Nadezhdin’s ascendancy from former low-level MP and talking head to a potential presidential candidate over the past few weeks has been unexpected to many, both within and outside Russia. He is the only presidential candidate to publicly oppose the war in Ukraine, a stance which has rapidly gathered him a following of Russians desperate for a relatively safe way to register their own protest against the war. 

There have, of course, been questions as to how and why Nadezhdin has been able to make it this far in the election process. After all, Putin has a long and brutal history of destroying all opposition or challengers to his rule beyond those willing to play along to give the illusion of there being some nominal democracy in the country. Nadezhdin and his team have strongly denied having the support of, or being in communication with, the Kremlin over the course of his campaign.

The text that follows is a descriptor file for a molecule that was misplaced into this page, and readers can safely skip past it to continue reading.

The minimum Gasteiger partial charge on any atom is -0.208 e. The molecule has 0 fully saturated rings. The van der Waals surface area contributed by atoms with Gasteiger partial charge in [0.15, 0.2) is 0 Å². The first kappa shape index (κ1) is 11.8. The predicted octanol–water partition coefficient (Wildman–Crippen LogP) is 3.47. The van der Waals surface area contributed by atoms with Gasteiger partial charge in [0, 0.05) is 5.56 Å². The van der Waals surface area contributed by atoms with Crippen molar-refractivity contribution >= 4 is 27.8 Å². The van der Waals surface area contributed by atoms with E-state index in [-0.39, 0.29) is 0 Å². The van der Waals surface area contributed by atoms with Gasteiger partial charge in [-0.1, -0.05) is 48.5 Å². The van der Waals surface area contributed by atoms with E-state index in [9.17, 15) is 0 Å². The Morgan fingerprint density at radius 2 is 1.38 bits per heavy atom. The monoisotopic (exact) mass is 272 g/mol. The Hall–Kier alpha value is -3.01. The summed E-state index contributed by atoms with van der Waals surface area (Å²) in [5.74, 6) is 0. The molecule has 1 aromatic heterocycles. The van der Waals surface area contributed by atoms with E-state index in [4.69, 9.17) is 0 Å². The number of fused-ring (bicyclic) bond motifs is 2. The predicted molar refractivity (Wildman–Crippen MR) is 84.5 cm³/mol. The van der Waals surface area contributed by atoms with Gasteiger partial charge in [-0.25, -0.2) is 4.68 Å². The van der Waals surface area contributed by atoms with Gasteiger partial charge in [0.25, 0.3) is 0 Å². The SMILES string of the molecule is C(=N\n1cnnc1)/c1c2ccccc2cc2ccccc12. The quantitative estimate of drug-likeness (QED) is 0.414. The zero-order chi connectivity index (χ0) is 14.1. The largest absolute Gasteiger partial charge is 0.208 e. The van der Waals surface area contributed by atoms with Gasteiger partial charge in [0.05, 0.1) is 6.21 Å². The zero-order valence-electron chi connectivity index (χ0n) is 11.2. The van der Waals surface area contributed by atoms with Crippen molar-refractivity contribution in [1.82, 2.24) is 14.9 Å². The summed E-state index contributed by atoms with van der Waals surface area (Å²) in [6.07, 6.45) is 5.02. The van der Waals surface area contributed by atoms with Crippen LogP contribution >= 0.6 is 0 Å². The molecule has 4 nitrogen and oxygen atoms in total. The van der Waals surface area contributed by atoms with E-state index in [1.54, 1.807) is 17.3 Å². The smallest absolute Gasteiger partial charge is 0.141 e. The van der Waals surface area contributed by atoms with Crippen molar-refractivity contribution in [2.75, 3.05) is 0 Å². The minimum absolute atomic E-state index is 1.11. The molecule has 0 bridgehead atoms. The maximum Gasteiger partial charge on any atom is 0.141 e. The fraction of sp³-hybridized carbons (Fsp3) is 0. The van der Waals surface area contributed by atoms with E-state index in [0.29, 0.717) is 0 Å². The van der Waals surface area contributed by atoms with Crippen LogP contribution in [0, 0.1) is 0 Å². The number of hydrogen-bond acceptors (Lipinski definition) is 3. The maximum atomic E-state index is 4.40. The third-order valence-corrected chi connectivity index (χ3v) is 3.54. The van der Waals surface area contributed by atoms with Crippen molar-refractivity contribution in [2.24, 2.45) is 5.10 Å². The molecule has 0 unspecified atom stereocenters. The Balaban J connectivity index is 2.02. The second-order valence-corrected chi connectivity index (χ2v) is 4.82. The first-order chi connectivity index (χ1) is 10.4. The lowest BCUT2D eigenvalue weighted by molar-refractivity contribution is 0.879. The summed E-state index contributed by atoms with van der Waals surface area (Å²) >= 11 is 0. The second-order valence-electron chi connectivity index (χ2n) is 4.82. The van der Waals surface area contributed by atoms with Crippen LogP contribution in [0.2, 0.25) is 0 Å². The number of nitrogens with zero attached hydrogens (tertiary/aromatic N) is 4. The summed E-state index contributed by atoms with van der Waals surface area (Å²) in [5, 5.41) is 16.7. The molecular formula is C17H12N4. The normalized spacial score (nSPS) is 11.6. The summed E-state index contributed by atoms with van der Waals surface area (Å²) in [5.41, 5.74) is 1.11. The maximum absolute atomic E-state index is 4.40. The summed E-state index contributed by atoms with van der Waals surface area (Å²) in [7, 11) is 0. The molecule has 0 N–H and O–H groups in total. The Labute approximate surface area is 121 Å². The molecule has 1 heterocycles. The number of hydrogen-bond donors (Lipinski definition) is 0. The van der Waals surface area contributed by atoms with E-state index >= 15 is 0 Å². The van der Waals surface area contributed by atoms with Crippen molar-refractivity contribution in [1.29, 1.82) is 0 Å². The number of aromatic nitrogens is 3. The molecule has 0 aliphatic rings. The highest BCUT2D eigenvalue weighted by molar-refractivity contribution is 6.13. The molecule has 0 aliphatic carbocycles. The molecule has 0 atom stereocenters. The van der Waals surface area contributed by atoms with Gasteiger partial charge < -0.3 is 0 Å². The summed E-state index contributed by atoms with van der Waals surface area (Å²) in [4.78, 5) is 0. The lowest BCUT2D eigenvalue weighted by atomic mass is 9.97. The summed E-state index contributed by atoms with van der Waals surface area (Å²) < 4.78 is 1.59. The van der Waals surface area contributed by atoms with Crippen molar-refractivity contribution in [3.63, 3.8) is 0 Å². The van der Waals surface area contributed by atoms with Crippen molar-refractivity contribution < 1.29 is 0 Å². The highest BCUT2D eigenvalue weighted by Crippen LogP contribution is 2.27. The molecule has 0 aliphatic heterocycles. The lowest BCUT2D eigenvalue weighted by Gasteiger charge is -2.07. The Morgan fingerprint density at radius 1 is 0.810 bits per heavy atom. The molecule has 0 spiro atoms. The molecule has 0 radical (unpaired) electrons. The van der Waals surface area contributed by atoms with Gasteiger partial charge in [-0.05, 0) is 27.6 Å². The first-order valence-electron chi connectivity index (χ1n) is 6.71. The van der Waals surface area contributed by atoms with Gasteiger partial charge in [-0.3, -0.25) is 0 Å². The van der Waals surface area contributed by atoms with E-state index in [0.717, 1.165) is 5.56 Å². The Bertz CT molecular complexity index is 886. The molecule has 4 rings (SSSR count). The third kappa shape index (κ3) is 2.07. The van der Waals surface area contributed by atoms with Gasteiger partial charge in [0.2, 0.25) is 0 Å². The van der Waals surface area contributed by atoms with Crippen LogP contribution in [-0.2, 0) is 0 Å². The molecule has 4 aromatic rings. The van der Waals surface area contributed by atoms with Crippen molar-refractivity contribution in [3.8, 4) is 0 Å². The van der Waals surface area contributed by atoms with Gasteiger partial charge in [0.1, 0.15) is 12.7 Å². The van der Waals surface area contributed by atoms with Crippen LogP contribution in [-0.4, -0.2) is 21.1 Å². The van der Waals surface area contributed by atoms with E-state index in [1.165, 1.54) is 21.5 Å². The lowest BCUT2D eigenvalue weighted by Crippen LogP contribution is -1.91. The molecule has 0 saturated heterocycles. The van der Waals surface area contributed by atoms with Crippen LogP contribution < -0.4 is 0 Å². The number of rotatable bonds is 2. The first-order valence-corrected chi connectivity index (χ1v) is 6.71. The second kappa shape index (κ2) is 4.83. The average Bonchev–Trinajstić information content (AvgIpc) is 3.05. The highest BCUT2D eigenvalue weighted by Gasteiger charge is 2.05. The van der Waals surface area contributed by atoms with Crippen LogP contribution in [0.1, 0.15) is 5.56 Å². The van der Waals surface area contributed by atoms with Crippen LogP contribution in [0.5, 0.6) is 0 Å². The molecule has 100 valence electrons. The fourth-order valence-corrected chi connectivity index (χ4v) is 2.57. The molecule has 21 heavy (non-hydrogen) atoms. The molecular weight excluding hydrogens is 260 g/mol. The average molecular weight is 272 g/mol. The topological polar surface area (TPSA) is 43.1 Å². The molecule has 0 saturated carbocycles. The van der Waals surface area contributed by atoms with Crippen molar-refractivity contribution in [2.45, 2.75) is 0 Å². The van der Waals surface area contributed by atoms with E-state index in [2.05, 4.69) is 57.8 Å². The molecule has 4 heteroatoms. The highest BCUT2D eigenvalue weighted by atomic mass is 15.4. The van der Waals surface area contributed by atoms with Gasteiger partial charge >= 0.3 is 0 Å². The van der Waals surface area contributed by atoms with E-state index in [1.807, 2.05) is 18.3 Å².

Nadezhdin himself seems surprised at how far he has got. Speaking to the Russian independent news site Meduza, he said: ‘I suddenly began to understand that, generally speaking, I need to prepare for the fact that I will actually run the country. Do you think I’m crazy? No, I’m not crazy.’

Some have speculated that while initially Moscow viewed Nadezhdin as harmless and therefore was happy for him to stand, they underestimated the power his anti-war rhetoric would have to draw ordinary Russians to him. If this is the case and the Kremlin has unwittingly allowed the anti-war movement back into Russian politics through Nadezhdin, they clearly have not learnt the lesson of Belarus’s Alexandr Lukashenko, who, underestimating his female opponent Sviatlana Tsikhanouskaya, allowed her onto the ballot in 2020. Over the course of the campaign, she evolved into a credible threat to his rule, attracting the support of hundreds of thousands. According to the limited polling information available, she won the election. Lukashenko’s refusal to concede triggered months of protests, which he was only able to effectively suppress with the help of Putin.